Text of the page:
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How can we reduce the social housing carbon footprint? Matt Hickman of VINCI Facilities Building Solutions makes the case...

Everyone is talking about carbon, which is fine, but how do we turn the talk into action and real, effective energy management that’s good for the planet? Matt Hickman of VINCI Facilities Building Solutions makes the case.

Everyone is talking about carbon. It less of a bandwagon and more of an electric vehicle – and now one with green number plates. The risk is that this is just talk. Not whitewash PR but green wash. But it has to be taken seriously and in the social housing sector it means small but important steps. Regardless of political talk and management speak, the move to reduce carbon and improve our energy management in our day to lives, particularly across the built environment is a given. It just makes sense. However, we have to be realistic about what is achievable.


What can suppliers do? The number one priority has to be to consider the end user – the tenants. Not every solution available is going to work. What’s more, some of the technology will be over specified or might require significant customer liaison office support: just how easy is it to adapt to controlling your heat and hot water via an app if you are elderly and not a silver surfer?


VINCI Facilities Building Solutions has been taking practical steps alongside its customers for the past ten years to improve the heating and the lives of social housing tenants across the UK. Much of the UK social housing stock is not energy efficient and this has been a focus at Sandwell Metropolitan Borough Council. External wall insulation has been retrofitted to homes – but not before the residents were consulted with. The small steps we advocate must include strong, clear communication so that everyone understands why the work is important, how it will reduce their bills and to make sure the work required is completed on time, trouble-free, and under budget. Across 350 homes OFGEM (Office of Gas and Electricity Markets) calculated carbon savings totalling 11,070 tonnes of CO2.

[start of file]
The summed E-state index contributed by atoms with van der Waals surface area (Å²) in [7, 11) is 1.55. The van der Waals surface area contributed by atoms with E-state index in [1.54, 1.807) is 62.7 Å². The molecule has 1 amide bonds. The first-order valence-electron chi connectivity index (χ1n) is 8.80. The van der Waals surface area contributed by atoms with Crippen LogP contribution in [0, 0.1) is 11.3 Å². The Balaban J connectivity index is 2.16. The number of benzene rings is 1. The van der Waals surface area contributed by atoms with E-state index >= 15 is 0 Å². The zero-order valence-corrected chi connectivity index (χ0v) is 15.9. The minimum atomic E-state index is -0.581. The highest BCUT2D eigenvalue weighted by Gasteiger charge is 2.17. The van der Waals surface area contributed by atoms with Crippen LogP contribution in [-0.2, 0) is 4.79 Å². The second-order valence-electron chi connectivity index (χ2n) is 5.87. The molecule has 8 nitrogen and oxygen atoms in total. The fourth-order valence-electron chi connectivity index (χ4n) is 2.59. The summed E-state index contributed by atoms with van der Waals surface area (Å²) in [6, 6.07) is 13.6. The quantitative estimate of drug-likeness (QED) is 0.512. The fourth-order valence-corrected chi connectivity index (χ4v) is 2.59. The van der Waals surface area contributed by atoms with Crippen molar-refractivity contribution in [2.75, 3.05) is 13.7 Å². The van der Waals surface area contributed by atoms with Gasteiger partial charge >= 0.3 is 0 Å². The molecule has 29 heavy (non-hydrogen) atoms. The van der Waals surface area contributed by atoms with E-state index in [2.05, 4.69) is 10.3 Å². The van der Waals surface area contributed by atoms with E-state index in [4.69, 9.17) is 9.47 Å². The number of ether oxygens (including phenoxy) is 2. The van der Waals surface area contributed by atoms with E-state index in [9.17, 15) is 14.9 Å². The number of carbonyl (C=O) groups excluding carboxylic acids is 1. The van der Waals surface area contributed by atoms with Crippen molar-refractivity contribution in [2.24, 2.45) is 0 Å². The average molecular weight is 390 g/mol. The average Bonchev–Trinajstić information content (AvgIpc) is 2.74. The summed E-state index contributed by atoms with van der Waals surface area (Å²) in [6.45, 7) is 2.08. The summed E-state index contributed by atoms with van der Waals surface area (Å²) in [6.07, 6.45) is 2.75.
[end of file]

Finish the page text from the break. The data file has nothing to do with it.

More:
Saving money for the customer and the tenant is another major benefit, but the impact on the lives of the families and individuals affected by this energy management work cannot be underestimated. But there is a way of delivering these improvements too. A West Bromwich council tenant, Debbie Garmston, became the 5,000th resident to have their home refurbished under Sandwell’s programme with replacement central heating and electrical rewiring, plus a new kitchen and bathroom. Debbie, who suffers with severe ill-heath, said she could not have coped without the help and support of Building Solutions and the council.


Debbie commented: “I’m over the moon with what has been done. I can’t thank everyone involved enough. It took a lot of planning, but everyone was respectful, took care of me and my home, and I am really pleased with the difference that it’s made.”


What contractors do in social housing is not about service level agreements, KPIs, and being lean. It is all important, but what we do is much more about changing the lives of the people affected by our work for the better. Energy management and work to reduce carbon, improve air quality and the installation of more efficient heating systems across social housing stock portfolios is hugely important. But we have to be aware of how we do the work.


That’s one of the reasons why suppliers like VINCI are looking at the types of vehicles we use and planning the movements of our vehicles better. Ideally, we would like to either move our fleet of vans to become electric, or as low carbon as possible. But the practicalities of that are not easy. So, one way we can manage our own carbon footprint better is to plan our work patterns better: travel less, arrange for materials and supplies to be where we need them. It involves smart liaison with tenants – do they know we are coming, will our journey to their home be wasted?


It’s very likely that in future how we work will not just involve commitment to social value and customer service, but also cover off carbon accounting. This is not a new concept, but it is not widely applied across the built environment sector, let alone the housing market itself.

At VINCI Facilities Building Solutions we believe that we have moral duty to serve the communities we work with. We are a private business working for the public good. That includes finding ways to help improve air quality, reduce carbon emissions and enhance people’s health and mental wellbeing. For us energy management is central to that commitment. We’re working on it.


Ask us about how when you visit us on stand H105 or catch Matt Hickman, Client relationship manager in the Insight Theatre at 14.00 on Wednesday 27 November.